Consultant Charlene Li on Technology and Open LeadershipPublished: January 21, 2011 in Knowledge@Emory
Avoiding social media is no longer a viable option for company leaders. As Charlene Li writes in her latest book, Open Leadership: How Social Technology Can Transform the Way You Lead, “Your natural inclination may be to fight this trend. To see it as a fad that you hope will fade and simply go away. It won’t . . . this trend is inevitable.”
Co-author of the 2008 bestseller Groundswell: Winning in a World Transformed by Social Technologies,Li is a former principal analyst with Forrester Research and the founder of Altimeter Group, a consulting firm that assists businesses in leveraging disruptive technologies. In 2010, the magazine Fast Companynamed Li one of its “100 Most Creative People in Business” and ranked Altimeter Group one of the “10 Most Creative Small Businesses.” Liexplains that as customers and employees become savvy in terms of social media, they push organizations—and those who lead them—to be more open.
After Groundswell’s publication, Li met with a number of CEOs to discuss social media. According to her, they understood the need to use social media tools, but were concerned about the amount of control they’d need to give up to do so. Several executives asked just how open they needed to be. As Li considered the question, she realized it wasn’t all or nothing—there were degrees of openness, and just how open a company needed to be depended on what it wanted to accomplish.
Much of leadership is exercised within relationships, and as social technologies change the nature of those relationships, argues Li, leadership must also change. No longer will “command-and-control” leadership suffice. Successful leaders in an open era aren’t always going to be the ones who blog, Tweet, “check in” or tag others in photos. Some may never wholeheartedly embrace social technology. But they can still be open leaders, explains Li. Even the leadership archetype least receptive to social media—one she dubs the “worried skeptic,” a leader who worries that everything that can go wrong will—can compensate for his or her style by seeking out fellow leaders inside the company who are comfortable with new technologies.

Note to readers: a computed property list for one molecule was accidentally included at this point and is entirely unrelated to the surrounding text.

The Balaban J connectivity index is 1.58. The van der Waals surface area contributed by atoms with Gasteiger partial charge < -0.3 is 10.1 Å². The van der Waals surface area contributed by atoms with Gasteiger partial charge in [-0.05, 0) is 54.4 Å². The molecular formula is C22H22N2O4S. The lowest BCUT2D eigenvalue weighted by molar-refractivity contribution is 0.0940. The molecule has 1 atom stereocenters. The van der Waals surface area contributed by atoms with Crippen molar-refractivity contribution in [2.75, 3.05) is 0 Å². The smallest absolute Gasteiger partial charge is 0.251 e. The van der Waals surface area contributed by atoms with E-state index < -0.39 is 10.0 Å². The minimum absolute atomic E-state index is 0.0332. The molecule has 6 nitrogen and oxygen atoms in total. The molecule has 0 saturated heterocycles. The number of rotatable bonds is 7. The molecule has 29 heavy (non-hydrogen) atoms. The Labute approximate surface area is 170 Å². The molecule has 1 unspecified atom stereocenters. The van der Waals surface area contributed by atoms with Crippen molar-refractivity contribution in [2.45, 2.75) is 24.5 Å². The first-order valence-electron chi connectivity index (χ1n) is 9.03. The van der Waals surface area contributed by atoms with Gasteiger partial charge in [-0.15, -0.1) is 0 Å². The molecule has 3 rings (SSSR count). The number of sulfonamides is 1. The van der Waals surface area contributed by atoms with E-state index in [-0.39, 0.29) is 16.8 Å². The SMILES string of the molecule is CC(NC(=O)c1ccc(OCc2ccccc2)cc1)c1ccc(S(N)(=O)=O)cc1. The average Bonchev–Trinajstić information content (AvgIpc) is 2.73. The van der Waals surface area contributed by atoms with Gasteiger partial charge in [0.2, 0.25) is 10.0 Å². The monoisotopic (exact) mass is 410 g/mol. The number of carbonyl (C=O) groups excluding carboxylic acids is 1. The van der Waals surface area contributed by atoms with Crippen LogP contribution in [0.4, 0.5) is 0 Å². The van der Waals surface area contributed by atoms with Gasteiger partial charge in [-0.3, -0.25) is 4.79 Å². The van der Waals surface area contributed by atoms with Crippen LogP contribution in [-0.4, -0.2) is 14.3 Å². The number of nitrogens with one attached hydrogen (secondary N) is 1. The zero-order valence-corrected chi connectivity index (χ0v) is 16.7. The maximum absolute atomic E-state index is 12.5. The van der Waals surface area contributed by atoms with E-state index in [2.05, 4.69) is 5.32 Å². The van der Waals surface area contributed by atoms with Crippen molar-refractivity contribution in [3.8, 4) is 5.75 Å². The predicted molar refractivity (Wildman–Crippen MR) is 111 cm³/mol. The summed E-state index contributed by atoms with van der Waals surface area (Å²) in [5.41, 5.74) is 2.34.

In a recent Q&A with Knowledge@Emory, Li highlights several of the ideas presented in Open Leadership and expands on a few more.
Knowledge@Emory: Some companies avoid social media because they don’t want to deal with the possibility of negative comments. How do you counsel those companies?
LI: In relationships, you gain credibility by not shying away. The big change over the past couple of years is that people are asking, “Can I really afford not to do this?” I have examples of companies that have chosen not to do this, to not engage; the effort is too great, but it’s something they’ll do later. I’m absolutely fine with that. To choose not to this is to do something. But most people are doing nothing. They don’t know what people are doing or saying about them, and that’s inexcusable.
Knowledge@Emory: Social media offers powerful tools, but leaders with no history in technology may not be prepared to use them. How do they evolve and learn and ultimately create an open environment that’s sustainable?
LI:Slowly. The interesting thing is that a lot of companies got into social media because they had an evangelist or an early adopter in the company who just pushed it through. But then things got scattered across the organization because it was pushed; it wasn’t done strategically. As a result, their social media efforts aren’t organized. To make it operational requires a lot of discipline. It’s not something often associated with social media, but there must be processes and guidelines.
Knowledge@Emory: In the introduction to your most recent book, you write, “It’s critical that your organization not enter into these new open relationships without guidelines. . . . Being open requires more—not less—rigor and effort than being in control.” Part of that effort involves what you call “The Sandbox Covenant.” Can you explain that?
LI: One way to think about openness is the metaphor of a playground sandbox. There are clearly defined boundaries to the sandbox, and within those boundaries, it’s a safe place to play. But the sandbox has rules. There’s no throwing sand at other players in the sandbox and no taking someone else’s toys without permission.